GoogleTranslate Service


Learning spaces and e-portfolios

June 21st, 2010 by Graham Attwell

There is an interesting interview with Rob Arntsen, the CEO of MyKnowledgeMap in the latest edition of the Eifel newsletter. Rob was asked to describe his vision of ePortfolios.

“We believe that the term is perhaps too general and becoming overtaken by events as the learning technology market evolves. On one hand I prefer the concept of a person’s individual learning space, such that the individual is in control of what they identify as their tailored learning space, which embraces their social networking space and which allows them to showcase and to grant access selectively.

On the other hand, for obvious reasons, the historic trend behind e-portfolio development has been driven by institutions to primarily address institutional interest in delivering a solution in this area. That requirement is still valid, and so we need to see the concept that allows the “bridge” between an individual in control of their own learning space and the institution’s valid need for some form of consistent method of interlocking with their students learning processes. This is why we are developing Learning Slate, which is an open source development, initially with Hull University and JISC.

……The changes we have seen in the e-portfolio market are many and varied. There has been the growth in use of significant open source solutions such as Mahara, the merging of reflective style portfolios with competency orientated assessment, and the linkage with assessment. I also am starting to get the feel that this space is becoming more important than the traditional LMS/VLE product and may perhaps take centre stage at some point. Generally we are seeing more interest in video content and e-book content alongside other content, and indeed the close integration of video and e-books within e-learning and assessment objects.

Perhaps the most dramatic and rapid change has been the very strong interest in mobile phones, especially smart phones and related technology. I suspect this will continue to evolve quickly with the advent of the i-pad and similar devices.”

Rob’s idea of a learning space is similar to the Personal Learning Environments we have described on this site. And Rob is right when he says “the historic trend behind e-portfolio development has been driven by institutions to primarily address institutional interest in delivering a solution in this area.” But I am not sure why he says this requirement is still valid if students are in control of their own learning in their own learning spaces.

Comments are closed.

  • Search Pontydysgu.org

    News Bites

    Skills Gaps

    A new report by the Learning and Work Institute for the Local Government Association (LGA) finds that by 2030 there could be a deficit of 2.5 million highly-skilled workers. The report, Local Skills Deficits and Spare Capacity, models potential skills gaps in eight English localities, and forecasts an oversupply of low- and intermediate -skilled workers by 2030. The LGA is calling on the government to devolve the various national skills, retraining and employment schemes to local areas. (via WONKHE)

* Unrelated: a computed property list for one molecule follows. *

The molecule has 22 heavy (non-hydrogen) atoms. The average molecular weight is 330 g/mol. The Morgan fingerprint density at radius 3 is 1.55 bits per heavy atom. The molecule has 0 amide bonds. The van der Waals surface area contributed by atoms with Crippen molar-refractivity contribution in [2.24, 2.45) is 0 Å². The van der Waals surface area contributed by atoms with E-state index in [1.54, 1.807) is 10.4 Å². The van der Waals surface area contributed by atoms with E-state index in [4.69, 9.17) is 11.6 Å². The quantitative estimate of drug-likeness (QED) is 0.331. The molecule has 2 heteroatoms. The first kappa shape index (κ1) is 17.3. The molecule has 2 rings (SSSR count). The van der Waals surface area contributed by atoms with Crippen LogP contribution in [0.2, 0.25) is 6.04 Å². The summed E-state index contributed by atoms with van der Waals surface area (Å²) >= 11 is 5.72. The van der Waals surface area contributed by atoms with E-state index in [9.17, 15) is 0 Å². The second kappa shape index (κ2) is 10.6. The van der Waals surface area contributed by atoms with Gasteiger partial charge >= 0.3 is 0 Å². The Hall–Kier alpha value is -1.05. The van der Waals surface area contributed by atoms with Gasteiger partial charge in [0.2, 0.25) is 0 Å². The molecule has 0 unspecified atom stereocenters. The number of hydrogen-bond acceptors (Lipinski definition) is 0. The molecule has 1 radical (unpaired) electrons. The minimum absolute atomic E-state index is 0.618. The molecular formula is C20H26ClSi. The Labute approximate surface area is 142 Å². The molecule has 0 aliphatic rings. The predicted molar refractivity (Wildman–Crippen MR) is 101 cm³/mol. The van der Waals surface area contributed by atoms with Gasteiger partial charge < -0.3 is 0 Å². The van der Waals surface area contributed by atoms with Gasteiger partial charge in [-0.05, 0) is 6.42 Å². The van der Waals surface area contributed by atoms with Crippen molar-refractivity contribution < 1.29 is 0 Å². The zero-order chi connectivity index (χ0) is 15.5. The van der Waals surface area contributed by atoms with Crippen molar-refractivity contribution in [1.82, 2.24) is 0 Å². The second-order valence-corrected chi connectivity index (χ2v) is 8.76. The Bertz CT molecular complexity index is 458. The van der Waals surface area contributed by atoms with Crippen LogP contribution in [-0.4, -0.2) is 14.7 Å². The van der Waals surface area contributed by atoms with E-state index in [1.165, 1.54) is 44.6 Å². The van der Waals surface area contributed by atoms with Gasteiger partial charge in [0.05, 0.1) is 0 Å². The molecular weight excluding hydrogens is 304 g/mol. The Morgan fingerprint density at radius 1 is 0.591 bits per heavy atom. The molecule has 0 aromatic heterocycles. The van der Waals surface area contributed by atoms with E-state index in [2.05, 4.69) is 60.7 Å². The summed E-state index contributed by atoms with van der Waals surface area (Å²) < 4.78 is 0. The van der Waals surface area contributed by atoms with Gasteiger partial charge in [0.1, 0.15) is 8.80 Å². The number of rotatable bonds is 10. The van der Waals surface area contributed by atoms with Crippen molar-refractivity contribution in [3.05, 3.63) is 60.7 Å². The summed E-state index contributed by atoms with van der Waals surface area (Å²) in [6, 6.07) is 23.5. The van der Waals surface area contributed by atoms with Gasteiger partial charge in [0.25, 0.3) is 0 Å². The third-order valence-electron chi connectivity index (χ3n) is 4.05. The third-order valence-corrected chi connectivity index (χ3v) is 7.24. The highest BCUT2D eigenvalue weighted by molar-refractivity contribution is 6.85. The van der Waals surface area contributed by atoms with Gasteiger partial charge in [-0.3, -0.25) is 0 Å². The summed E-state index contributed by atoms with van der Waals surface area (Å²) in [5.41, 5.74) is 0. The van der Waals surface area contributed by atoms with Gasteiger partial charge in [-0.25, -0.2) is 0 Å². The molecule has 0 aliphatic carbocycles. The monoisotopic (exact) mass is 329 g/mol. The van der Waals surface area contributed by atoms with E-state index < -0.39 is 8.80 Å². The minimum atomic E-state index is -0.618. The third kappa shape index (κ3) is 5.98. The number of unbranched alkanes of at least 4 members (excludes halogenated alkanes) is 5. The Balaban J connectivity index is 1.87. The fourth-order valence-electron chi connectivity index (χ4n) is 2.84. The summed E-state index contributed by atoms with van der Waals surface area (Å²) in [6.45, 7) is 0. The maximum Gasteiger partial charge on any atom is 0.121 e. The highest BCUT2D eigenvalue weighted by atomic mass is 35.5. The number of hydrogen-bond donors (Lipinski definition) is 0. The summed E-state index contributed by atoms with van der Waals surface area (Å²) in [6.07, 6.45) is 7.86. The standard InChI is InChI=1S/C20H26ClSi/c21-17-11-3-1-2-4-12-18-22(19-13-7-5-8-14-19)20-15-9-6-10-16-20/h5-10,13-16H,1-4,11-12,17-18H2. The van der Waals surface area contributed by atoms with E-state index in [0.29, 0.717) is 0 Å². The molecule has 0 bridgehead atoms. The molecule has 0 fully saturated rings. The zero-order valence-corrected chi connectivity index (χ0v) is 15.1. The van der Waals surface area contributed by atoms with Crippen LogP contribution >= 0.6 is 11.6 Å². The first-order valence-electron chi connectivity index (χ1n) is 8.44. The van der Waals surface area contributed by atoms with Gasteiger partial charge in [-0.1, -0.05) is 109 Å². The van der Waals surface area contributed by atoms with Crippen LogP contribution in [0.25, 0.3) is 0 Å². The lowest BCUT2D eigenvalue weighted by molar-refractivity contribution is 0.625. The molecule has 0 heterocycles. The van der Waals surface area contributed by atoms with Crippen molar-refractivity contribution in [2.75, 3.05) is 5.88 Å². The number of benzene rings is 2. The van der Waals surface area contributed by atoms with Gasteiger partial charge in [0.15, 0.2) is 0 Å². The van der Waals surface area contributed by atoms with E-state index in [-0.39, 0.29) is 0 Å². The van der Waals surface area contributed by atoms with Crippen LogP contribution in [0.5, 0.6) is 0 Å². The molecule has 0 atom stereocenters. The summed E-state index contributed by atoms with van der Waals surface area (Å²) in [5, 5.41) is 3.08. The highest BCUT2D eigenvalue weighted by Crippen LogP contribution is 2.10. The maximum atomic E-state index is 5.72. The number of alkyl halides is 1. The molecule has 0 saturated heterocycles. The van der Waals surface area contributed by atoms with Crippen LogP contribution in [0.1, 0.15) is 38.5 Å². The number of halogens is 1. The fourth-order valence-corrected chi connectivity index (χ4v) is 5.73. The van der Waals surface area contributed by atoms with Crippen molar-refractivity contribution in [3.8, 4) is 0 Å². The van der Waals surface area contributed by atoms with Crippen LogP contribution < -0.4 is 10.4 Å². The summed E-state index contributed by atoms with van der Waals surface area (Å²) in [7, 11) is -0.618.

Innovation is male dominated?

    Times Higher Education reports that in the UK only one in 10 university spin-out companies has a female founder, analysis suggests. And these companies are much less likely to attract investment too, raising concerns that innovation is becoming too male-dominated.


    Open Educational Resources

    BYU researcher John Hilton has published a new study on OER, student efficacy, and user perceptions – a synthesis of research published between 2015 and 2018. Looking at sixteen efficacy and twenty perception studies involving over 120,000 students or faculty, the study’s results suggest that students achieve the same or better learning outcomes when using OER while saving a significant amount of money, and that the majority of faculty and students who’ve used OER had a positive experience and would do so again.


    Digital Literacy

    A National Survey fin Wales in 2017-18 showed that 15% of adults (aged 16 and over) in Wales do not regularly use the internet. However, this figure is much higher (26%) amongst people with a limiting long-standing illness, disability or infirmity.

    A new Welsh Government programme has been launched which will work with organisations across Wales, in order to help people increase their confidence using digital technology, with the aim of helping them improve and manage their health and well-being.

    Digital Communities Wales: Digital Confidence, Health and Well-being, follows on from the initial Digital Communities Wales (DCW) programme which enabled 62,500 people to reap the benefits of going online in the last two years.

    See here for more information


    Other Pontydysgu Spaces

    • Pontydysgu on the Web

      pbwiki
      Our Wikispace for teaching and learning
      Sounds of the Bazaar Radio LIVE
      Join our Sounds of the Bazaar Facebook goup. Just click on the logo above.

      We will be at Online Educa Berlin 2015. See the info above. The stream URL to play in your application is Stream URL or go to our new stream webpage here SoB Stream Page.

  • Twitter

  • RT @josiefraser We are commissioning a baseline review of digital competence & confidence across organisations that support UK heritage - please apply/pass on! #digilit closes 17th Feb contractsfinder.service.gov.u… All further info in the call (I can't answer direct questions!)

    About 6 hours ago from Cristina Costa's Twitter via Twitter for Android

  • Sounds of the Bazaar AudioBoo

  • Recent Posts

  • Archives

  • Meta

  • Upcoming Events